Exiled in neighboring Mauritania, this 49-year-old exiled firebrand and leader of the Tuareg insurgency calls on the West to accept their demands for independence from Mali, and to get involved in fighting off Islamists in her homeland.
NOUAKCHOTT - All different kinds of visitors can be found waiting to speak to Nina Wallet Intalou at her home in the coastal capital city of Mauritania. One particular day last week, there was a young colonel of the National Movement for the Liberation of Azawad (NMLA) recovering from a battle injury, a French scholar, political supporters, journalists, and diplomats yearning for information.
When it was my turn to talk to her, after I'd crossed the courtyard where an Azawad flag was flying (the flag is a yellow triangle and three stripes, green, red and black), she led me to a quiet room and offered me a seat on a sofa – and a quick dose of straight talk. "We want independence, or a federation with a referendum in five or ten years – not autonomy," she said. "That would mean going back, and we are tired."
Three months after the beginning of the Tuareg rebellion that led to the partition of Mali and the declaration of independence of the northern part of the country, Azawad (which no state has recognized), talks have officially started between the independence movement and the Bamako authorities.
The negotiations are particularly tricky since the jihadists of Al-Qaeda in the Islamic Maghreb (AQIM) and their allies have taken advantage of the Tuareg uprising to take the lead on the ground. They now control the main cities of the North: Timbuktu, Gao and Kidal. But after a first meeting with the NMLA leaders, late at night, Tiébilé Dramé, the envoy of the new interim Mali President Dioncounda Traoré, has drawn a conclusion: "Nina is the strongman of the group."
AQIM and our culture
A member of the Executive Bureau of the NMLA (most of whose members live in exile here in Nouakchott), Nina Wallet Intalou, 49, is a key figure of the movement. She is also the only woman of the group. Wrapped in a shiny black malafa, the traditional Sahara veiling dress, and smoking a cigarette, she smiles, trying to conceal her concern about the possibility of a reverse: "AQIM is occupying our land," she said. "Even men are not allowed to smoke any more. They are fighting our culture and our identity. Mali has never done anything against them. They want to erase us, with the complicity of Algerian authorities."
Her father was a top nurse in the military from the Idnane tribe. Raised between Kidal, Gao and Mopti, the activist moved to Ivory Coast in 1984, aiming to raise awareness about the Tuareg cause among her African brothers. There, she married a rich businessman, with whom she had three children, and resumed her studies. After graduating in Public Law, she set up a construction business at the age of 26, leading 250 employees and holding the monopoly on the cleaning of phone booths in Abidjan, the Ivory Coast capital.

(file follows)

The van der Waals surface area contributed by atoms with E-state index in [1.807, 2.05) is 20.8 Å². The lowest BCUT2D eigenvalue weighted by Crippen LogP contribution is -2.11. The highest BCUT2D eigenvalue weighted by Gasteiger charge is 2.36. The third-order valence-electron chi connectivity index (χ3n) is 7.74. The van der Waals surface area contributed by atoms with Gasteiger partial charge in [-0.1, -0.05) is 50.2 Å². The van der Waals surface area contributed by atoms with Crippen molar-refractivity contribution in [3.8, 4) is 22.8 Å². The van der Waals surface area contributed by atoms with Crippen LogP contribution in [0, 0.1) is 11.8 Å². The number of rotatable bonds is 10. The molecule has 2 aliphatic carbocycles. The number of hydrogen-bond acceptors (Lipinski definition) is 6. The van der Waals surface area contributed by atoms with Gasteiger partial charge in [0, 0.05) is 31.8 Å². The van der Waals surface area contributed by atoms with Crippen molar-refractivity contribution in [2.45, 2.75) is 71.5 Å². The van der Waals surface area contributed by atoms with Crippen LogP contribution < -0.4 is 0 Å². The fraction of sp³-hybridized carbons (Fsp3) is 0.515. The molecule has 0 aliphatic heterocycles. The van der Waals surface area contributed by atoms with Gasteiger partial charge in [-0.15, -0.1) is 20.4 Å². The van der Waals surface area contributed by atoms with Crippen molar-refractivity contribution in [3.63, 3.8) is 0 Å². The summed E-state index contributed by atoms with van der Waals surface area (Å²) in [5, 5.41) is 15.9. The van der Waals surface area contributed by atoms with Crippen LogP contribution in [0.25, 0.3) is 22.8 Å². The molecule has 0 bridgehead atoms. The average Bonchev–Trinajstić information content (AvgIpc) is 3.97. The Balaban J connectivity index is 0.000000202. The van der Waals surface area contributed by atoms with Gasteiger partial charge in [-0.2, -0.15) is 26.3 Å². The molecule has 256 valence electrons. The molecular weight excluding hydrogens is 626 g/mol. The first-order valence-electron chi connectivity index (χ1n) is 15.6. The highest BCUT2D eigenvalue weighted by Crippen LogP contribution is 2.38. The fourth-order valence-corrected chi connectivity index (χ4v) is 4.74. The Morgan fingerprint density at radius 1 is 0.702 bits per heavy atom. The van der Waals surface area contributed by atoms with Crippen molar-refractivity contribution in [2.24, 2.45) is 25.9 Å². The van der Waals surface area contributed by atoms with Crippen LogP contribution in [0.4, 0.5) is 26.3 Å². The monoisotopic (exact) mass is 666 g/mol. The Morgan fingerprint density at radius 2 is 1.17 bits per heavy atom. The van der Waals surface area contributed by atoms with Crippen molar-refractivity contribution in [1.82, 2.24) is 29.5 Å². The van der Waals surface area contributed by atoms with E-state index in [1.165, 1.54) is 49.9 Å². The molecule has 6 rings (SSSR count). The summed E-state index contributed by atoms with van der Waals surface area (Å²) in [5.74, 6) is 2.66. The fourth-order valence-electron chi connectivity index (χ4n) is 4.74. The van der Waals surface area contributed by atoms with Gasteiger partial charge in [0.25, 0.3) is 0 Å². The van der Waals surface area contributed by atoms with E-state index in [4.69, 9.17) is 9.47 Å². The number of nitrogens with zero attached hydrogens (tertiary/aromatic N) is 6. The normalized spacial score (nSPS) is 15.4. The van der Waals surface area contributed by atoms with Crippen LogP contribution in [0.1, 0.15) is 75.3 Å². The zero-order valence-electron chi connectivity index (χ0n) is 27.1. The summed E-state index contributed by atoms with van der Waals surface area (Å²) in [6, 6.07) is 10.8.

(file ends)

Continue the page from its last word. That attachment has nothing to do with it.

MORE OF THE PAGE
After divorcing from her husband, she returned to northern Mali. She was elected Mayor of Kidal in 1997, but could never exert power. "Islamists were starting to settle in the region, and they didn't want a woman to rule a city," she said. "At the time, most of them were from Pakistan and were beginning to create the katiba combat units. Algerians only came in 2003." As a consolation prize, Alpha Oumar Kondaré, then Mali President, offered her a position of local councilor.
It is said that the elegant and ambitious Nina, twice divorced and the recipient of a Women of Excellence Award in the US, has had famous lovers, such as her brother-in-law Félix Houphouët-Boigny or Muammar Gaddafi. From 1998 onwards, she paid several visits to Tripoli to meet with Tuaregs from Mali working for the former Libyan leader. When I asked her about this, she took offense at the suggestion: "Well, for sure I have never been his mistress! I felt a deep hatred towards the man, seeing how he used the Tuaregs to fight in Chad and elsewhere. Gaddafi fooled them by pretending they were part of the Libyan army, but the reality is they were ill-treated."
A close aide to the military leader of the NMLA Mohamed ag Najim, she nurses a similarly strong hatred towards Malian Tuareg Iyad ag Ghali, who has become the leader of the radical Islam group Ansar Eddine, an ally organization to AQIM. "In 1990 during the first Tuareg revolt, he was our leader," she said. "Then he wanted to become the General Secretary of the NMLA, but we said "No" because he already had links with AQIM. I don't know if it is out of his beliefs or out of opportunism – probably both."
Nina Wallet Intalou now turns her attention to the international community, and her anger suddenly explodes. "Western powers have to get involved and give us the means to act," she declared. "Don't they spend millions to free their hostages? For months, we have been told that we will get help, but we got nothing. Nothing! And yet we have oil, we have uranium, but we are left in the claws of these people!"
The NMLA leader continues, "I have information from Timbuktu that jihadists have opened a military camp there. They hand over weapons and vehicles to young people. Someone who was riding a donkey ends up driving an SUV," she said. "This is how they bamboozle people."
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Photo - Magharebia